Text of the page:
Lee Harbert was a San Francisco-based investment banker with a history of DUIs. On Jan. 11, 2005, he killed 55-year-old Gurdeep Kaur in a hit-and-run with his Jaguar. Google got him convicted.
Harbert claimed he thought he'd hit a deer, which meant he wouldn't have needed to stop and help the person he mowed down, and police had originally said they were looking for a burgundy Jag, while his was black, so he had no idea what he'd done.
But, when police searched his computer, they found Google searches from a couple days after the accident like, "auto parts, auto dealers out-of-state; auto glass, Las Vegas; auto glass reporting requirements to law enforcement, auto theft," according to the prosecutor. The coup de grace? He searched for "hit-and-run," which he followed to a page about the hit-and-run he committed.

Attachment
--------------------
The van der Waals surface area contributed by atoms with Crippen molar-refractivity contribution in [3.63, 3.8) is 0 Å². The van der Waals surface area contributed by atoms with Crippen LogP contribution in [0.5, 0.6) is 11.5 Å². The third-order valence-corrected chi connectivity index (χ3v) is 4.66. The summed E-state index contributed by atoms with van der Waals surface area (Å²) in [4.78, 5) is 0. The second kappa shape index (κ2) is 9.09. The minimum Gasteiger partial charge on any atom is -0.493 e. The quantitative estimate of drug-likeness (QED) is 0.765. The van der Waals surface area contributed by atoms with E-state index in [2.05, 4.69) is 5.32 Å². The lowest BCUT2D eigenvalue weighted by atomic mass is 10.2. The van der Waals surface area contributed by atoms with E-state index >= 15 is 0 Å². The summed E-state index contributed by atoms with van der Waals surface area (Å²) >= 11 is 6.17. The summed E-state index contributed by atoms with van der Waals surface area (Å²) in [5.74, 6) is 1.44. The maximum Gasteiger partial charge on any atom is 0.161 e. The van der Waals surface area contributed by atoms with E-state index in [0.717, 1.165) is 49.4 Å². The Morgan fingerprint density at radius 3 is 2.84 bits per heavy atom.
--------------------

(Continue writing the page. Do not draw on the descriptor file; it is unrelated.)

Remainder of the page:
The judge sentenced Harbert to three years (that's it?). Harbert appealed, and got his argument smacked down last week. So remember kids, don't search for a crime you recently committed, or at least do it on someone's computer.